Album review

System Of A Down : Toxicity

System Of A Down : ToxicityHmm. The second album from the spurious ones has brought me to my knees. If I were to describe Toxicity without using words like 'chainsaw' and 'hammer' I would be doing them an injustice, but I just cannot get my head around this album.

To a mesmerizing tribal backbeat, Serj Tankian plucks from nowhere a lethal mixture of social comment and pointless bull. Needles is as close as they come to the style of their debut and Toxicity finds the Down a long way down a road few thought they would ever navigate successfully.
    Call me old fashioned, but Prison Song just isn't the track to open an important album like this with. As mentioned already, Needles is a stone cold stunner, but it's not until Chop Suey! that the record really starts to come into its own, bringing with it the rampant Bounce and Forest to finally give the album some depth of meaning.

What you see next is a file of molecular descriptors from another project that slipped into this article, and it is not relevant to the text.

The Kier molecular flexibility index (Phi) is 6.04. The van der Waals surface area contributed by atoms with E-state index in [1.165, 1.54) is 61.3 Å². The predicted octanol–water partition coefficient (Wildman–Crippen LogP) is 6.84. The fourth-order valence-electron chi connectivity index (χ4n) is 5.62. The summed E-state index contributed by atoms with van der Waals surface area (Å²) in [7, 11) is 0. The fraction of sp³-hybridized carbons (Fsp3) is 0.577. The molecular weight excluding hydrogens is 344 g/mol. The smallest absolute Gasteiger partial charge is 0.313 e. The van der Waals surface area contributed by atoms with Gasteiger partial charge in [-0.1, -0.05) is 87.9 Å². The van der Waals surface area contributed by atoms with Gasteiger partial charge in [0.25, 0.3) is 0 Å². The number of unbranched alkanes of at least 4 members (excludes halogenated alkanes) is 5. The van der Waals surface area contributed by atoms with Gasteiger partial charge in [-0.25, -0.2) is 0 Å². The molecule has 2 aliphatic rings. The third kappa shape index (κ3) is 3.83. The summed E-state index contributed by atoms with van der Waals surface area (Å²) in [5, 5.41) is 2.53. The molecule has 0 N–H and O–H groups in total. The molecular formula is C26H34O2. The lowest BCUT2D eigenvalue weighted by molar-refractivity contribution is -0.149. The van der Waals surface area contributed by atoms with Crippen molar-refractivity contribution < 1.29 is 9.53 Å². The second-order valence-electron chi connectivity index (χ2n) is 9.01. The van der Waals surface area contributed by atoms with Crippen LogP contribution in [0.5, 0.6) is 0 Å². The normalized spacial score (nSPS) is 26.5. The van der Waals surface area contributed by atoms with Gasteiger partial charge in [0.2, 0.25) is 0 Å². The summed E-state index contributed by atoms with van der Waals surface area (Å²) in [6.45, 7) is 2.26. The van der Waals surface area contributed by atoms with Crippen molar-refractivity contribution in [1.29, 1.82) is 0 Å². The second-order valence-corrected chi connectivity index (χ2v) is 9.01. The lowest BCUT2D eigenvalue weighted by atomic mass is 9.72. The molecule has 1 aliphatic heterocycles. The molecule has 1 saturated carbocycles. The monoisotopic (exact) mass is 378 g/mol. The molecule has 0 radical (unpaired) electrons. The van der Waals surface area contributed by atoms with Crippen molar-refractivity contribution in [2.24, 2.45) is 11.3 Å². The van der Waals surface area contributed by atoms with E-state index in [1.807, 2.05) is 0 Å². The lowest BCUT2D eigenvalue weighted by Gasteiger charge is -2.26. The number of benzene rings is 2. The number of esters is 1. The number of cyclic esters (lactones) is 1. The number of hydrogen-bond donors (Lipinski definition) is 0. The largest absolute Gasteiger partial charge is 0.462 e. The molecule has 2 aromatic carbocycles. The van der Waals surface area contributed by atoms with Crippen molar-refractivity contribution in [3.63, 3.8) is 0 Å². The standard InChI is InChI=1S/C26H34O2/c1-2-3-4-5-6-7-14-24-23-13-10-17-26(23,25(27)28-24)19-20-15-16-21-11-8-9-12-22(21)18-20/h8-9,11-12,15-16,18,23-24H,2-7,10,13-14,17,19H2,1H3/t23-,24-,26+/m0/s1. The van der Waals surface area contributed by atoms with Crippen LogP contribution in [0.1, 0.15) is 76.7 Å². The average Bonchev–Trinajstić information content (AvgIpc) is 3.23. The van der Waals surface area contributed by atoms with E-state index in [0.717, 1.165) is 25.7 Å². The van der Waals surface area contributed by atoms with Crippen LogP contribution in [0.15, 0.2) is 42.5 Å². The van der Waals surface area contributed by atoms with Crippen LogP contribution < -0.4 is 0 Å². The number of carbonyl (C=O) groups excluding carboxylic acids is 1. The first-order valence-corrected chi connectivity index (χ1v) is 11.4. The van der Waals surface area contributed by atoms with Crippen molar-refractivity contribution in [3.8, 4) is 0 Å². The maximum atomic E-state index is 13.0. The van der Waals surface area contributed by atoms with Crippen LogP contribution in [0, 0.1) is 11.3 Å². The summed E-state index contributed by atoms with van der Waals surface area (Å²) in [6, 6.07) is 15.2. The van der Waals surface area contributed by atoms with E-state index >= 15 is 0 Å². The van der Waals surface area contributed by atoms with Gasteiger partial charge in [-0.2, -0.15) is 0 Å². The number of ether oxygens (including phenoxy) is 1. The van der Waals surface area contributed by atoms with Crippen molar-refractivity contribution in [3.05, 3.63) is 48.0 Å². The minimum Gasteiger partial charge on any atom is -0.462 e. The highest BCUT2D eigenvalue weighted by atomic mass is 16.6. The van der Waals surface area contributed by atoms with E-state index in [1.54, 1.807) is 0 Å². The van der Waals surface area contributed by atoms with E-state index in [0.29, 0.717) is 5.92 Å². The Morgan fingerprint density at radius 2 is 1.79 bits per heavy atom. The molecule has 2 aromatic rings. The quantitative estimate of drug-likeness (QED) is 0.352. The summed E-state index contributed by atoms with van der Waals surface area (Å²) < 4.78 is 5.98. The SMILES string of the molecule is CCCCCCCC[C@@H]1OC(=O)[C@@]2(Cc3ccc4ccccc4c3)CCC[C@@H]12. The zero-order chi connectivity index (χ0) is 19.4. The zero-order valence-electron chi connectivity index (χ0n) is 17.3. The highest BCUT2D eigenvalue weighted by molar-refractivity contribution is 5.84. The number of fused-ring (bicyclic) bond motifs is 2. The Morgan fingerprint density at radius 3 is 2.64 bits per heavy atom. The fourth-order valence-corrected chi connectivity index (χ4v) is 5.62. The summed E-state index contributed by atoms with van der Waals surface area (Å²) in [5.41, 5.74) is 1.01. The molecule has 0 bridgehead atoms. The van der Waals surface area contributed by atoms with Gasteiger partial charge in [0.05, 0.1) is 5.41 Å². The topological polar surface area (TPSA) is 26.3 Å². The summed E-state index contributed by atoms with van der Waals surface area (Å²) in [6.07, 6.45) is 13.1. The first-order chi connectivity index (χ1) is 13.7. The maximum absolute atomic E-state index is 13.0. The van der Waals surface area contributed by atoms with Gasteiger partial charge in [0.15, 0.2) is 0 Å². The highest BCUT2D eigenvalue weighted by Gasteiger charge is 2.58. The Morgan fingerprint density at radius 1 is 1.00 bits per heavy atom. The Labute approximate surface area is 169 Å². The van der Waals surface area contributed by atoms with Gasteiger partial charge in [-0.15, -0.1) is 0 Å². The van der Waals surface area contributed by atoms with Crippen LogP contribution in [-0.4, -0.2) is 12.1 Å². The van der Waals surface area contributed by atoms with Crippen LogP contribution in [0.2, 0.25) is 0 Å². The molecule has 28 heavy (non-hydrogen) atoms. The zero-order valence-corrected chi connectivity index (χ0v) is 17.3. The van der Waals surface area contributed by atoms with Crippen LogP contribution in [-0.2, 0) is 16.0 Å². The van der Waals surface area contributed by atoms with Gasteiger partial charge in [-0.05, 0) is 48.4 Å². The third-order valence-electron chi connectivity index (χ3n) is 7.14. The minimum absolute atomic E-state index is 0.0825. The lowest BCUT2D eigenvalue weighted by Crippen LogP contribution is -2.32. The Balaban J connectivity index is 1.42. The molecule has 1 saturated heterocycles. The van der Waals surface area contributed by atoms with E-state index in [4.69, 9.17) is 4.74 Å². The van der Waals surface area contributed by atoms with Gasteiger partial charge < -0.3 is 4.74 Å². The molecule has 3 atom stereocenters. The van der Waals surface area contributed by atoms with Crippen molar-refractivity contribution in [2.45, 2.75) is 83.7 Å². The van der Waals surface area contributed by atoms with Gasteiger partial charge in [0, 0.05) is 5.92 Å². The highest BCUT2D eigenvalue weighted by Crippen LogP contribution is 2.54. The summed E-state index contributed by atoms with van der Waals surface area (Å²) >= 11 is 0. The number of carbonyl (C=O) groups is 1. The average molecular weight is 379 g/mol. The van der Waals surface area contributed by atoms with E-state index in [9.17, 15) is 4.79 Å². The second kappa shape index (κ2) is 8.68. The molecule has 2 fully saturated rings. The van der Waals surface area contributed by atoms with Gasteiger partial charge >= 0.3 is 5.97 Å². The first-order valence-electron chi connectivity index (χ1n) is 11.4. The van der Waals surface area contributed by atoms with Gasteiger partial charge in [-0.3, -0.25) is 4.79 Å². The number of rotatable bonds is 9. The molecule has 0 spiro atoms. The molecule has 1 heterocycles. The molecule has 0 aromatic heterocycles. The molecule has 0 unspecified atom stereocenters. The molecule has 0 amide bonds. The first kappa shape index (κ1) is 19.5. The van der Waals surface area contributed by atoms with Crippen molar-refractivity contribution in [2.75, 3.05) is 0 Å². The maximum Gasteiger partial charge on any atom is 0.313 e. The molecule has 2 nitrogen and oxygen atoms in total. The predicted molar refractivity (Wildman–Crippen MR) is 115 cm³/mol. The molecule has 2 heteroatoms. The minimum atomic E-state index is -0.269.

Of course, the last thing any System Of A Down fan wants is any freaking meaning from Toxicity - much rather preferring to rub their faces in a gravel pit - but it does stop the album from disappearing into its own stratosphere and holds the project together by the skin of its teeth. Which, I'm sure, is just the way that Serj intended.
    But I've still got to say, there's too many leftovers from the gruesome eighties bands of this genre for me to really give in to it. I like my 'weird' thoughtful (check out Last Crack's Burning Time) and Toxicity, despite it's moments of superb musicianship and very, very classy vocal arrangements, descends too often into 'shouting bollocks' to truly break through the barriers - although you nearly found me eating my words when I got to the last track Aerials which comes over all 'Queensrÿche in a crackhouse'.
Superb, but not enough to rescue it from the 'maybe later' pile . . .

:: Sion Smith

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